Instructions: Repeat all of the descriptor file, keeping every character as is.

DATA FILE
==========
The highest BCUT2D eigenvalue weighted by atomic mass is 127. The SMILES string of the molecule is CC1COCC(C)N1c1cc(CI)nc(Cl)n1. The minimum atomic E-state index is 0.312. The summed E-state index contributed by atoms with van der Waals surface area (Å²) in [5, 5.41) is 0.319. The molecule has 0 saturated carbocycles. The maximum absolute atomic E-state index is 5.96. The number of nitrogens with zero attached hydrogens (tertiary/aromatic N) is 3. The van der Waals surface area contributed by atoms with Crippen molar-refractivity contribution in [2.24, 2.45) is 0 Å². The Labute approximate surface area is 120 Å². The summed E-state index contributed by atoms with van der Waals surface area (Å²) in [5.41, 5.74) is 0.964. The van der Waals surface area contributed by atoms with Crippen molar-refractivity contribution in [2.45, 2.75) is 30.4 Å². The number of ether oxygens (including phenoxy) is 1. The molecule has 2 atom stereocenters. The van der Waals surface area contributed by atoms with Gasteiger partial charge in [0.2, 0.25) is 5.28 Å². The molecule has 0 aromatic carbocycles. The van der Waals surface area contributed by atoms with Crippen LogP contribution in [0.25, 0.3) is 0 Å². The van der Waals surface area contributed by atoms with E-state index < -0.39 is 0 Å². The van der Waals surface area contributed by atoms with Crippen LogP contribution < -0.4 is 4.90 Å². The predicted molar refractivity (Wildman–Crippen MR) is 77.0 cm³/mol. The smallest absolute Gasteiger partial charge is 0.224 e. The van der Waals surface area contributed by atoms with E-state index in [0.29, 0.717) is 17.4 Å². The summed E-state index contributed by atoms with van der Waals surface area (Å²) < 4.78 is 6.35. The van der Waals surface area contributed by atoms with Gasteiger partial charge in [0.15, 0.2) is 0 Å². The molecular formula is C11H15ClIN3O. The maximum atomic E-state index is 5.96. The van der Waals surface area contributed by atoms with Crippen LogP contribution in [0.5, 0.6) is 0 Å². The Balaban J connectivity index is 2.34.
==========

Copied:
The highest BCUT2D eigenvalue weighted by atomic mass is 127. The SMILES string of the molecule is CC1COCC(C)N1c1cc(CI)nc(Cl)n1. The minimum atomic E-state index is 0.312. The summed E-state index contributed by atoms with van der Waals surface area (Å²) in [5, 5.41) is 0.319. The molecule has 0 saturated carbocycles. The maximum absolute atomic E-state index is 5.96. The number of nitrogens with zero attached hydrogens (tertiary/aromatic N) is 3. The van der Waals surface area contributed by atoms with Crippen molar-refractivity contribution in [2.24, 2.45) is 0 Å². The Labute approximate surface area is 120 Å². The summed E-state index contributed by atoms with van der Waals surface area (Å²) in [5.41, 5.74) is 0.964. The van der Waals surface area contributed by atoms with Crippen molar-refractivity contribution in [2.45, 2.75) is 30.4 Å². The number of ether oxygens (including phenoxy) is 1. The molecule has 2 atom stereocenters. The van der Waals surface area contributed by atoms with Gasteiger partial charge in [0.2, 0.25) is 5.28 Å². The molecule has 0 aromatic carbocycles. The van der Waals surface area contributed by atoms with Crippen LogP contribution in [0.25, 0.3) is 0 Å². The van der Waals surface area contributed by atoms with E-state index < -0.39 is 0 Å². The van der Waals surface area contributed by atoms with Crippen LogP contribution < -0.4 is 4.90 Å². The predicted molar refractivity (Wildman–Crippen MR) is 77.0 cm³/mol. The smallest absolute Gasteiger partial charge is 0.224 e. The van der Waals surface area contributed by atoms with E-state index in [0.29, 0.717) is 17.4 Å². The summed E-state index contributed by atoms with van der Waals surface area (Å²) < 4.78 is 6.35. The van der Waals surface area contributed by atoms with Gasteiger partial charge in [0.15, 0.2) is 0 Å². The molecular formula is C11H15ClIN3O. The maximum atomic E-state index is 5.96. The van der Waals surface area contributed by atoms with Crippen LogP contribution in [0.5, 0.6) is 0 Å². The Balaban J connectivity index is 2.34.